Improving Adaptive Front-Lighting Systems with LED Technology


■ Figure 1. Advances in LED technology such as Chip-On-Board and ThinGaN allow a single, compact LED module like this Osram OSTAR Headlamp to power a

Adaptive Front-lighting Systems(AFS) have been a recent automotive lighting technology that promises to increase driving safety for passengers and even oncoming traffic. Cars can adjust headlight intensity and angle based on speed or direction of travel to reduce high beam dazzle, improve visibility when turning, and increase general night time visibility. Up till now, AFS have mainly used mechanical means to adjust a beam created by traditional halogen or HID lighting, but recent improvements in LED technology now allow AFS to work using purely solid state technology.

First seen on Audi’s 2014 top of the line A8 model, LED matrix headlights have an array of individually dimmable LEDs. By adjusting the LED lighting pattern, the headlight module is able to create a variety of adaptive lighting effects while minimizing the use of mechanical actuators. With less moving parts, faster activation and dimming capability, these LED based AFS systems are not only more reliable but enable high speed, precise lighting pattern changes not possible with traditional mechanically actuated adaptive lighting.

Improving night-time visibility with adaptive front-lighting systems

Driving at night is dangerous — statistics show that fatal accidents happen three times more often at night than during the day. Improved night-time visibility can make a huge difference, allowing for better awareness of the road and other vehicles as well as earlier detection of hazards.

In recent years, a number of OEMS have introduced Adaptive Front-Lighting Systems to improve night-time visibility and driving safety. These AFS systems adapt the beam shape, intensity or angle to suit the driving situation, with specific features differing depending on the model.

■ Figure 2. Used in the Mercedes CLS Multibeam headlight, the Oslon Compact LED from Osram is an example of an LED designed for AFS systems.

Most of these AFS systems improve turn visibility by using mechanical actuators to swivel the headlight beam towards the inside of a curve when the car is turning, allowing for better visibility and thus earlier detection of obstacles around the bend.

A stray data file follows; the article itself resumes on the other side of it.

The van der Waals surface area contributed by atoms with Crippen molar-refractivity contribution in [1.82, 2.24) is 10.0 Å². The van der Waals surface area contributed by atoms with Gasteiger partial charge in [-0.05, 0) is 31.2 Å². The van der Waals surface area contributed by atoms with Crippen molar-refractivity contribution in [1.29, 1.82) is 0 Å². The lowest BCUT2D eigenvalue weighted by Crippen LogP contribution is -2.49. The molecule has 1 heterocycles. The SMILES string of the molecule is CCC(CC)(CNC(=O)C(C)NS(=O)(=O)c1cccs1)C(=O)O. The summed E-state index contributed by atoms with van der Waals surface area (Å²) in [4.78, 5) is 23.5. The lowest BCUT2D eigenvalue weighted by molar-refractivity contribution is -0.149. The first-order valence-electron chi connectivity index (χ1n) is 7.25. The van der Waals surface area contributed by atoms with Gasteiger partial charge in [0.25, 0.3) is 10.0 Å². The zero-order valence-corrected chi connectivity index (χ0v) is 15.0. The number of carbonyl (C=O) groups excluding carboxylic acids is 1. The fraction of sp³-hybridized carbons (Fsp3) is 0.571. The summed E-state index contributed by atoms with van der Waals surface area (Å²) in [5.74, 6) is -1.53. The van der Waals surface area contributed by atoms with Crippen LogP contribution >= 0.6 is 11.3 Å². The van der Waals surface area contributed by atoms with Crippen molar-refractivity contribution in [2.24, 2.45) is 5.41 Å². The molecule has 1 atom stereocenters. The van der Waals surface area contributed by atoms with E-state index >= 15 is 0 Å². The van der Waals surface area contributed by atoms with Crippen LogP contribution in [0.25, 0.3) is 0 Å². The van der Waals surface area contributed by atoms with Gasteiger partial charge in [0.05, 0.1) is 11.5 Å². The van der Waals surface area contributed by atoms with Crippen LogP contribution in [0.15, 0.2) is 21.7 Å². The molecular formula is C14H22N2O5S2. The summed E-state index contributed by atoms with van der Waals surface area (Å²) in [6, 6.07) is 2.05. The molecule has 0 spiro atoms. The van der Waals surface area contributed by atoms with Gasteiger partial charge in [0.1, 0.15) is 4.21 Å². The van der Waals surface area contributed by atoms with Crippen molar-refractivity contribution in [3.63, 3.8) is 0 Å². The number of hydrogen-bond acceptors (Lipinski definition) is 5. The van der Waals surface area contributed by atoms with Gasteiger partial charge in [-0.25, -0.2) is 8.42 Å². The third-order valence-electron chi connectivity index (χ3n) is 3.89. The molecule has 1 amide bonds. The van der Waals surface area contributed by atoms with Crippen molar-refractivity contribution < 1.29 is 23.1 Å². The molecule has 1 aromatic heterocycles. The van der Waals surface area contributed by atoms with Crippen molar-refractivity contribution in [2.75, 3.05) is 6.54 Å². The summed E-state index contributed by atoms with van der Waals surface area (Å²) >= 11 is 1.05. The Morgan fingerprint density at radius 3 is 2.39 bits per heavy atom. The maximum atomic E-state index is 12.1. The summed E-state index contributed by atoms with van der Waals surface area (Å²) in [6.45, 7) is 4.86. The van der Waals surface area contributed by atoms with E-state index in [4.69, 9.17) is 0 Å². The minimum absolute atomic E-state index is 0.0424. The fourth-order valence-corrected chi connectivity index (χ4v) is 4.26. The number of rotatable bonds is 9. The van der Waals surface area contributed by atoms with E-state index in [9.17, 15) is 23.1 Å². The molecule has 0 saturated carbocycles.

Some of the more sophisticated AFS systems can also adjust the beam shape to suit road conditions. An example of this type of AFS is the Mercedes Intelligent Light System, which uses a rotating drum with various contours and outlines which can adjust the beam formation. As the drum rotates, it changes the projection of the headlight, forming different beam shapes to suit varying road conditions. For instance, a wider beam is used to give better lateral visibility on country roads, while a tighter beam with longer throw would be used on high speed motorways.

AFS lighting represents a huge leap forward in automotive forward lighting, improving night-time visibility across various driving situations. However up until now, the mechanical actuation systems, especially for the more complex beam forming types, mean AFS adds mechanical complexity to the lighting system, raising long term reliability concerns.

In recent years, LED lighting has moved from illuminating automotive interiors to become a key component in exterior lighting. The compact, energy efficient and fast-activating solid state lighting of LEDs has improved almost every aspect of our brake lights, tail lights, and headlights. Could LEDs transform AFS as well?

Improving automotive lighting

LEDs are a natural fit for automotive lighting, with superior service life, vibration resistance, and energy efficiency compared to traditional incandescent bulbs. As brake lights, the faster activation of LEDs helped give rearward cars additional reaction time. As headlights,

LEDs are able to provide a better colour temperature close to daylight, and since they are a surface emitter, much more of the light they generate is usefully projected onto the road, whereas halogen or HID bulbs lose a lot of lighting efficiency by projecting light in all directions including away from the target area.